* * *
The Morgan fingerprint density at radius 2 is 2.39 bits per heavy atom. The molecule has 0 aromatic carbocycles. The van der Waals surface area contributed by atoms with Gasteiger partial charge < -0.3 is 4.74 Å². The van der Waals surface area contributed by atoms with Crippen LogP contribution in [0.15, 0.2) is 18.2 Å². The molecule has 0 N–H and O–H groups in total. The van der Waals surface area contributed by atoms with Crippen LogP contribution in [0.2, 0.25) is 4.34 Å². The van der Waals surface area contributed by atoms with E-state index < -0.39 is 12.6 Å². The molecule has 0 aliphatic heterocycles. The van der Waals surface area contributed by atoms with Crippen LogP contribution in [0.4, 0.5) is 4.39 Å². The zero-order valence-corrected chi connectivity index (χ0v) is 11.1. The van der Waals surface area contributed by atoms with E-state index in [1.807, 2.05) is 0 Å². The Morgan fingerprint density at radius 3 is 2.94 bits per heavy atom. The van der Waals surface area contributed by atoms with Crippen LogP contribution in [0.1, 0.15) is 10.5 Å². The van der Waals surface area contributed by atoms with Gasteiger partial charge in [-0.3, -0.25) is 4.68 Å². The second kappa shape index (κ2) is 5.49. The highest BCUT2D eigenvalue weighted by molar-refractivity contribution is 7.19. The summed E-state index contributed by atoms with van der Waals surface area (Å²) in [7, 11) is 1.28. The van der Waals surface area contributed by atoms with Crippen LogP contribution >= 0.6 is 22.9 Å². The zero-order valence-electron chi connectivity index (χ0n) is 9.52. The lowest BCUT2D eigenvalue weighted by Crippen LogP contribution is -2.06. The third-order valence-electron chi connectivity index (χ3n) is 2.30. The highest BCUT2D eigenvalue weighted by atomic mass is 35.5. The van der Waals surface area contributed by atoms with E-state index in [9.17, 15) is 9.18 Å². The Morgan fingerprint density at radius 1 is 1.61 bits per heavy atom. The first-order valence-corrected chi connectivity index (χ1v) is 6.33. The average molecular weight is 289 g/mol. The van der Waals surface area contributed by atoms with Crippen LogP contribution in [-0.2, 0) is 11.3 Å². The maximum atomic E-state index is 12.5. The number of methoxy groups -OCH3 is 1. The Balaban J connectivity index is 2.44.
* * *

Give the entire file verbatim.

The Morgan fingerprint density at radius 2 is 2.39 bits per heavy atom. The molecule has 0 aromatic carbocycles. The van der Waals surface area contributed by atoms with Gasteiger partial charge < -0.3 is 4.74 Å². The van der Waals surface area contributed by atoms with Crippen LogP contribution in [0.15, 0.2) is 18.2 Å². The molecule has 0 N–H and O–H groups in total. The van der Waals surface area contributed by atoms with Crippen LogP contribution in [0.2, 0.25) is 4.34 Å². The van der Waals surface area contributed by atoms with E-state index < -0.39 is 12.6 Å². The molecule has 0 aliphatic heterocycles. The van der Waals surface area contributed by atoms with Crippen LogP contribution in [0.4, 0.5) is 4.39 Å². The zero-order valence-corrected chi connectivity index (χ0v) is 11.1. The van der Waals surface area contributed by atoms with E-state index in [1.807, 2.05) is 0 Å². The Morgan fingerprint density at radius 3 is 2.94 bits per heavy atom. The van der Waals surface area contributed by atoms with Crippen LogP contribution in [0.1, 0.15) is 10.5 Å². The van der Waals surface area contributed by atoms with Gasteiger partial charge in [-0.3, -0.25) is 4.68 Å². The second kappa shape index (κ2) is 5.49. The highest BCUT2D eigenvalue weighted by molar-refractivity contribution is 7.19. The summed E-state index contributed by atoms with van der Waals surface area (Å²) in [7, 11) is 1.28. The van der Waals surface area contributed by atoms with Crippen LogP contribution >= 0.6 is 22.9 Å². The zero-order valence-electron chi connectivity index (χ0n) is 9.52. The lowest BCUT2D eigenvalue weighted by Crippen LogP contribution is -2.06. The third-order valence-electron chi connectivity index (χ3n) is 2.30. The highest BCUT2D eigenvalue weighted by atomic mass is 35.5. The van der Waals surface area contributed by atoms with E-state index in [9.17, 15) is 9.18 Å². The Morgan fingerprint density at radius 1 is 1.61 bits per heavy atom. The first-order valence-corrected chi connectivity index (χ1v) is 6.33. The average molecular weight is 289 g/mol. The van der Waals surface area contributed by atoms with Crippen LogP contribution in [-0.2, 0) is 11.3 Å². The maximum atomic E-state index is 12.5. The number of methoxy groups -OCH3 is 1. The Balaban J connectivity index is 2.44.